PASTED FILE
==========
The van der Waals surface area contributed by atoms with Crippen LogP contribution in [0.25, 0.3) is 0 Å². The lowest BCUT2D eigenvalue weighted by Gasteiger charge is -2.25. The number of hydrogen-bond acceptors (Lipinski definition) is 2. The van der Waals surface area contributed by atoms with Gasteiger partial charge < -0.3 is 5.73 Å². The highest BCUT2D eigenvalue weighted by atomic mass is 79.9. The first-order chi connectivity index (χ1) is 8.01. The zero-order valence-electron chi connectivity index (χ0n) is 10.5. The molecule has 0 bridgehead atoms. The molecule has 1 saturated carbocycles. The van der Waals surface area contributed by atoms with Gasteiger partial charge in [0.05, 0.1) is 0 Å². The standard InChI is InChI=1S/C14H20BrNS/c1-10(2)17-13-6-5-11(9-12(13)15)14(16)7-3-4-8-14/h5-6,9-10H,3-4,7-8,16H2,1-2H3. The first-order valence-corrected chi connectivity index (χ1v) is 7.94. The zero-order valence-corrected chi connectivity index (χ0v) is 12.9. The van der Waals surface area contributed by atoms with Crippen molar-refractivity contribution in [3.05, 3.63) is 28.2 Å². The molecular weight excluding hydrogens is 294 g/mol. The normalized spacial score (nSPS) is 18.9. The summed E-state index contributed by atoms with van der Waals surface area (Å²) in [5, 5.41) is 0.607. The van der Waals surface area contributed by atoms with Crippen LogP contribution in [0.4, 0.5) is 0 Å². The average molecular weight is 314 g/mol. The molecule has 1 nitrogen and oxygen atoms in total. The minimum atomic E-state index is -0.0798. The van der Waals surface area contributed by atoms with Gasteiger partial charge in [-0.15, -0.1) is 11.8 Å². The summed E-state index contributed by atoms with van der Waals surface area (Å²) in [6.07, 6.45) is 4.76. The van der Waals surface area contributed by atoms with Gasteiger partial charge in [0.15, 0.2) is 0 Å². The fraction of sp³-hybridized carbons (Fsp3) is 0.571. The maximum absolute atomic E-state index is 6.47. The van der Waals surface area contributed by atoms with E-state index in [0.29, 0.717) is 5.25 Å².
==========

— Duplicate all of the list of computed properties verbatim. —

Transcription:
The van der Waals surface area contributed by atoms with Crippen LogP contribution in [0.25, 0.3) is 0 Å². The lowest BCUT2D eigenvalue weighted by Gasteiger charge is -2.25. The number of hydrogen-bond acceptors (Lipinski definition) is 2. The van der Waals surface area contributed by atoms with Gasteiger partial charge < -0.3 is 5.73 Å². The highest BCUT2D eigenvalue weighted by atomic mass is 79.9. The first-order chi connectivity index (χ1) is 8.01. The zero-order valence-electron chi connectivity index (χ0n) is 10.5. The molecule has 0 bridgehead atoms. The molecule has 1 saturated carbocycles. The van der Waals surface area contributed by atoms with Gasteiger partial charge in [0.05, 0.1) is 0 Å². The standard InChI is InChI=1S/C14H20BrNS/c1-10(2)17-13-6-5-11(9-12(13)15)14(16)7-3-4-8-14/h5-6,9-10H,3-4,7-8,16H2,1-2H3. The first-order valence-corrected chi connectivity index (χ1v) is 7.94. The zero-order valence-corrected chi connectivity index (χ0v) is 12.9. The van der Waals surface area contributed by atoms with Crippen molar-refractivity contribution in [3.05, 3.63) is 28.2 Å². The molecular weight excluding hydrogens is 294 g/mol. The normalized spacial score (nSPS) is 18.9. The summed E-state index contributed by atoms with van der Waals surface area (Å²) in [5, 5.41) is 0.607. The van der Waals surface area contributed by atoms with Crippen LogP contribution in [0.4, 0.5) is 0 Å². The average molecular weight is 314 g/mol. The molecule has 1 nitrogen and oxygen atoms in total. The minimum atomic E-state index is -0.0798. The van der Waals surface area contributed by atoms with Gasteiger partial charge in [-0.15, -0.1) is 11.8 Å². The summed E-state index contributed by atoms with van der Waals surface area (Å²) in [6.07, 6.45) is 4.76. The van der Waals surface area contributed by atoms with Gasteiger partial charge in [0.15, 0.2) is 0 Å². The fraction of sp³-hybridized carbons (Fsp3) is 0.571. The maximum absolute atomic E-state index is 6.47. The van der Waals surface area contributed by atoms with E-state index in [0.29, 0.717) is 5.25 Å².